|Previous Page||Next Page|
|Home Page||Index Page|
Phoenix Rising: Chapter Five
Last updated: Wednesday, June 20, 2012 07:31 EDT
Once his heart slowed to normal, Duckweed looked up at the doors. Have to get through the one or the other, maybe. Wonder what’s through there? He’d seen that the door at the end of the corridor was, as he’d suspected, one of the two into the big cavern. He moved off his sword and hooked it in the little loop of leather tied around his body; if he was going to make a habit of this, he needed to figure out a better way of doing that.
The mazakh were going to be the real problem. The big bug thingies apparently had the instinctive fear of his people that many insects giant and otherwise did. He could startle them, make them do stupid things if he worked at it. The mazakh, however, would just as soon eat him as look at him. And at my size, I’m barely a mouthful.
The side door looked like the better bet right now. He still wasn’t sure exactly how he was going to accomplish his first goal, which was to either get the monsters doing the ritual in the big room to come out, or at least throw them into a lot of confusion and panic so he could get in unnoticed. And in not too long a time, either; no telling what they were trying to do with that ritual, but he’d bet his tongue it was something really bad.
Focus. You’re a Toad, you can handle this. We survive. We always have, even before the Great Dragons, before the Demons, we were here. I can deal with these newcomer scalies and their bug-eyed friends.
Of course, he had to admit as he scuttled over to the side door, we survive sort of as a group and by usually not getting too involved. Adventuring has a way of getting people killed. Why was it I wanted to do this again?
The handle was about three and a half feet from the floor. The one at the end of the corridor had opened without noise, so hopefully it was kept well-oiled. He judged the distance and leaped.
It wasn’t the highest leap he’d ever done, or the longest, but it was a hard jump to judge, and he was a little low. He managed to just catch the handle with his slightly-webbed hands and pull himself on top of it. As he did, his tiny sword-blade rapped against the metal of the handle with a clear, if low, chiming noise.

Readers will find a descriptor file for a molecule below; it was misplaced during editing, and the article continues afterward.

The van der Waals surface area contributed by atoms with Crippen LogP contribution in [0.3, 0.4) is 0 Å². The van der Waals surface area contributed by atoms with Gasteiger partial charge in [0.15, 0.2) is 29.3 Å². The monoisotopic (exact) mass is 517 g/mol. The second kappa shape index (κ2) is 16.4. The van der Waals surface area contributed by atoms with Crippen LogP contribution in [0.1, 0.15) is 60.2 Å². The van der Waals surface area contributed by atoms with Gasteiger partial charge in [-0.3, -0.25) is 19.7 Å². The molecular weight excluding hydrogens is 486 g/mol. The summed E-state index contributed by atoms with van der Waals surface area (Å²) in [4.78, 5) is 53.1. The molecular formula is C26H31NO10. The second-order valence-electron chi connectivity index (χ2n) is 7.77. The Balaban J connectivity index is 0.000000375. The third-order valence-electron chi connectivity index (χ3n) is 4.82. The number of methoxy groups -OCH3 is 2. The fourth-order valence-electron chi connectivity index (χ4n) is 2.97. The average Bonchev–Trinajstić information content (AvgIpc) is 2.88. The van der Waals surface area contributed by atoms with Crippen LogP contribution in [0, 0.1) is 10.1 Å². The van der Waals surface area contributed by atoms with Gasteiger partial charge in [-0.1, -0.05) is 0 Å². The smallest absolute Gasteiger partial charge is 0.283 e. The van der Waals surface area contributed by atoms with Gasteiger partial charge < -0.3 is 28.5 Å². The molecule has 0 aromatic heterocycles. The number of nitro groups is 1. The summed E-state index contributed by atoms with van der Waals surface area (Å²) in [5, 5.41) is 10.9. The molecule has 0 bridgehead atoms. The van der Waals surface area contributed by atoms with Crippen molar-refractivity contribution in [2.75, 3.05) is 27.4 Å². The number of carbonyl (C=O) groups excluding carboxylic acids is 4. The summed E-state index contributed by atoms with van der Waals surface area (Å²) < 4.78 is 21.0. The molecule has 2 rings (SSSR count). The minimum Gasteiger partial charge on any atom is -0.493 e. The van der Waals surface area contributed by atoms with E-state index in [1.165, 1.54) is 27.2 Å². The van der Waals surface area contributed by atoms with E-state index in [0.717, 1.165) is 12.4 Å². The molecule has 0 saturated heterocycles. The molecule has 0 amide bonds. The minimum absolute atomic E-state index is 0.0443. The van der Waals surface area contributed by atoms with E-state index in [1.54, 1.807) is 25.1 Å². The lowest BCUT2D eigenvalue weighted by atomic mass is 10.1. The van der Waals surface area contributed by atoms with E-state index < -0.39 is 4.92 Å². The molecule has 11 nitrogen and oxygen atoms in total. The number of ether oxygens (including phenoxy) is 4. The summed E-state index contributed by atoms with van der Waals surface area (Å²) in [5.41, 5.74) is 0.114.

Movement inside! I can hear it! What do I do
The handle began to turn, tilting downward on his side. He scrabbled desperately, then gave up and dropped down. As soon as the door opens
The heavy metal-bound door was yanked open and a mazakh glared out, hissing, a jagged-edged sword in its clawed hand. But it was looking out into the corridor, not just by its own feet, and the little toad took the chance to gingerly ease by the creature’s front foot. He froze again as he noticed the contents of the room.
Three other figures were near a moderate sized table in the center of the room. One, another mazakh, had risen and half-drawn his weapon; the other two one an insectoid like the others Duckweed had seen, the other apparently human were still seated, looking at the snake-man near the door with bemused expressions.
Duckweed was mostly hidden from the group by the mazakh’s three-toed rear foot. If he moved out from that, he’d be visible. Maybe they wouldn’t notice but at that range, mazakh were usually very, very good at sensing motion, even if the others weren’t. He held still, watching, controlling panic. If I lose control for even a moment, they’ll catch me in seconds and then I’ll be lucky to just get eaten.
“Well, Lassish? Anything?” the human asked in a bored tone.
“There seems to be nothing.” The mazakh named Lassish still stood immobile, looking up and down the corridor, sniffing suspiciously. “But I know I heard something. Metal, sounded like, striking the door, like someone was trying to slide the latch.”
“I heard it too,” the other Mazakh agreed. “One of those passing to the Great Summoning, perhaps, brushing by?”
“There was no one in the passage when I opened the door, and the door to the Summoning was closed.” Lassish hissed in annoyance, and abruptly let the door swing shut and turned.
The little toad found himself following as closely as he dared on Lassish’s heels; it was the only thing he could think of, to let the body and tail of the seven-foot creature hide him as he scuttled across the room. The tail and feet were hideously close and threatened to crush him with every stride, but Duckweed was committed now.
The mazakh reached the table and pulled out his cutout-backed chair, appropriate for a tailed creature; the toad moved completely under the chair as Lassish sat down. “Finally the Summoning, and we’re stuck here,” the human grumbled, opening his warcard box and checking the positions; the four had apparently been in a match when Duckweed’s impromptu knock had interrupted.
“Gladness I feel; wisdom for you, likewise should you feel.” The insectoid’s voice was a buzz and chatter. He also smells very tasty. Tough, though, probably.